I, Cinna‘s a lesson in verse, in words, and in craft.
Children’s theatre made political, but never crass.
The poet Cinna is stranded, using language as his raft.
Video design jolts us from his world, and into the mob, the mass.
To be alive is to write, yet the poet stays silent.
Tim Crouch’s twitchy Cinna says he’s in brackets to real life.
He barely speaks in Shakespeare’s play, here Crouch makes him defiant.
And yet, he’s still on the side-lines, letting injustice run rife.
Lily Arnold’s design shrouds the poet’s desk in blank pages,
A simple writer’s scene that’s suddenly apathetic and cowardly,
In the face of the panic and the noise and the rage,
Cinna sits, trying to write but not really trying, until he loses his voice entirely.
Crouch gives his wide-eyed younger audiences a gift.
Without patronising them, he moulds betrayal into empowerment.
He asks us to write in an exercise book, to follow his words as they turn and shift.
In the small republic of the theatre, poetry creates worlds, overturns governments.
Over the cascading rhythms of Owen Crouch’s sound design, Tim asks us to write.
And so I write – in sonnets and haikus and couplets – remembering Cinna standing, blood stained, under a single spotlight.
Cinna asks the crowd
Who we would die for, kill for
Try to be truthful
I would die for my family I would die for my freedom my honour I would die for love I would kill for my family I would kill for the earth the ground beneath my feet I would kill for poetry love equality
I would die for nothing
I would kill for anyone
I would die for my sister
I would kill for something better
I would die for my mother
I would kill for the trees outside my window
I would die for my father
I would kill for the soil under my toes
I would die for freedom
I would kill for the feeling of it
I would die for a cause
I would kill for the end of days
I would die for no reason at all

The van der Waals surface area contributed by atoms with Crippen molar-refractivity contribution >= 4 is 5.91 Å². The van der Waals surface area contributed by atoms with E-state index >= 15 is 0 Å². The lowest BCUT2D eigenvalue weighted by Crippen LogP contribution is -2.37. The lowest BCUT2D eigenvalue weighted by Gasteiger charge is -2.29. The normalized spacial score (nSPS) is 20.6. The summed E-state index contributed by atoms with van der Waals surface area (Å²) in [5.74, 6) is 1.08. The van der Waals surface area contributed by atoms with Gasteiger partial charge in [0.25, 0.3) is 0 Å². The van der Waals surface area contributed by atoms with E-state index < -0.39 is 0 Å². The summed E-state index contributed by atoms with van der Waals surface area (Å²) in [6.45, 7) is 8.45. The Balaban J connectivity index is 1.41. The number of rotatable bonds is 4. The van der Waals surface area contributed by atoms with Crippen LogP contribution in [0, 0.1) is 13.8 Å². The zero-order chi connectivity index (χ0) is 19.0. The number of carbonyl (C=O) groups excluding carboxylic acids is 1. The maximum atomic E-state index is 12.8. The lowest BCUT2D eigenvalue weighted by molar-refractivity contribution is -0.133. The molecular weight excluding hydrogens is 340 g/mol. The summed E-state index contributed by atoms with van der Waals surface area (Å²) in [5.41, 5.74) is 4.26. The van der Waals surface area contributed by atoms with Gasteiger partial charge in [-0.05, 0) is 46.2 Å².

I would kill for truth
I would die for a legacy
I would kill for something to believe in
I would die for the story
I would kill for something to do
I would die for sake of it
I put pen to page
No words come out sounding right
I worry I’m lost too
To the children in the audience, this is what I wrote to you, when he asked us to:
I hope you write something, anything.
Pay attention to the freely running pens in your young hands
You say it far better than I can, you know that to be silent is to die.
I couldn’t think of anything better in the moment. The spotlight had whipped round onto me, and everything Cinna had said before, that words are powerful, have meaning, have weight, have actual tangible somethingness, came crashing into me all at once and my hand froze above the paper. I know yours didn’t, because I saw it scrawling and scurrying across the page.
Let’s write ourselves safe
To write is to carve history
Words hold our power
Tim Crouch, posing as Cinna, tells us that words, sentences, syntax and grammar are like systems of government. Just like words and sentences and poems, governments can topple too. While laying out the story of Julius Caesar, Tim Crouch lays our story out too. He asks us whether artists have any place in a world that is burning, in a world that has turned upside down – is it enough to sit and comment on the riots, do we have to be in them to really make anything different? Most importantly, Tim asks his younger audiences these questions, and lets them hold the answers. By coaxing them through writing and listening and naming, he unfolds the many crumpled, complicated ways that language exists – as a weapon, as a death sentence, and as a tool. The rallying cry is an uncertain one, filled with questions. It is for the young boy who pointed and gasped at the real chicken carcass on stage. It is for the girl who turned to her friend – “that was actually so good”. It is for the friends still scribbling as the lights came up for the ending. It is for the kids that will go and read Julius Caesar not just because they have to, but because it’s important. Sitting in that theatre, past present and future literatures congealed into resistance, into a single story told across time, into a play that tells us the plot of Julius Caesar as a way to tell us that politics has everything to do with poetry, actually.
I, Cinna is on at Unicorn Theatre until 29th February. More info and tickets here.